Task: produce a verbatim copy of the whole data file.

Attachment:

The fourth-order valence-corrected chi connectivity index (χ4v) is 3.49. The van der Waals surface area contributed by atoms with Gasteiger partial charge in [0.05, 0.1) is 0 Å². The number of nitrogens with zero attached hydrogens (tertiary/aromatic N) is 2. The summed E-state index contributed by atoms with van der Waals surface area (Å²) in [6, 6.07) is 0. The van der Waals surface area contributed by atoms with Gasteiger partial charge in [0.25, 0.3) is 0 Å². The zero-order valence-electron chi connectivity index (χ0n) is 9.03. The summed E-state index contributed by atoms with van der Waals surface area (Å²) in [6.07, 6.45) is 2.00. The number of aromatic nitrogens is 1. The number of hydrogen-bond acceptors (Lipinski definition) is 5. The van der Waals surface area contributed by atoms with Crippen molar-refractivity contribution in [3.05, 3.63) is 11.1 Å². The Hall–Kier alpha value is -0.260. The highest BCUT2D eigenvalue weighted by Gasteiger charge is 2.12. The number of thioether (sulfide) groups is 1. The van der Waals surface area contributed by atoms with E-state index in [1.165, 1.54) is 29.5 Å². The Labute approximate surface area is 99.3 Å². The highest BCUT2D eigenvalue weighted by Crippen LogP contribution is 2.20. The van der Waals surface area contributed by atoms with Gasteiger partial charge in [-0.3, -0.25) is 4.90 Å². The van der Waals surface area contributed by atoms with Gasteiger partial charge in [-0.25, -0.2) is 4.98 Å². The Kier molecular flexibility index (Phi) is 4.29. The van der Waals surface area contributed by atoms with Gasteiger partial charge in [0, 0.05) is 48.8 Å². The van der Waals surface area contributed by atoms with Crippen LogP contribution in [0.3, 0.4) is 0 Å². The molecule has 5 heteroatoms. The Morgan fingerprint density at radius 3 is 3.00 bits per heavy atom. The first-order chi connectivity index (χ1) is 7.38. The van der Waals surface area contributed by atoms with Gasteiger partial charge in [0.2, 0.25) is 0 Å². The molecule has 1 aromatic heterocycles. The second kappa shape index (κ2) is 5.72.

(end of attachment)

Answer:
The fourth-order valence-corrected chi connectivity index (χ4v) is 3.49. The van der Waals surface area contributed by atoms with Gasteiger partial charge in [0.05, 0.1) is 0 Å². The number of nitrogens with zero attached hydrogens (tertiary/aromatic N) is 2. The summed E-state index contributed by atoms with van der Waals surface area (Å²) in [6, 6.07) is 0. The van der Waals surface area contributed by atoms with Gasteiger partial charge in [0.25, 0.3) is 0 Å². The zero-order valence-electron chi connectivity index (χ0n) is 9.03. The summed E-state index contributed by atoms with van der Waals surface area (Å²) in [6.07, 6.45) is 2.00. The number of aromatic nitrogens is 1. The number of hydrogen-bond acceptors (Lipinski definition) is 5. The van der Waals surface area contributed by atoms with Crippen molar-refractivity contribution in [3.05, 3.63) is 11.1 Å². The Hall–Kier alpha value is -0.260. The highest BCUT2D eigenvalue weighted by Gasteiger charge is 2.12. The number of thioether (sulfide) groups is 1. The van der Waals surface area contributed by atoms with E-state index in [1.165, 1.54) is 29.5 Å². The Labute approximate surface area is 99.3 Å². The highest BCUT2D eigenvalue weighted by Crippen LogP contribution is 2.20. The van der Waals surface area contributed by atoms with Gasteiger partial charge in [-0.3, -0.25) is 4.90 Å². The van der Waals surface area contributed by atoms with Gasteiger partial charge in [-0.25, -0.2) is 4.98 Å². The Kier molecular flexibility index (Phi) is 4.29. The van der Waals surface area contributed by atoms with Gasteiger partial charge in [0, 0.05) is 48.8 Å². The van der Waals surface area contributed by atoms with Crippen LogP contribution in [0.3, 0.4) is 0 Å². The molecule has 5 heteroatoms. The Morgan fingerprint density at radius 3 is 3.00 bits per heavy atom. The first-order chi connectivity index (χ1) is 7.38. The van der Waals surface area contributed by atoms with Gasteiger partial charge in [0.2, 0.25) is 0 Å². The molecule has 1 aromatic heterocycles. The second kappa shape index (κ2) is 5.72.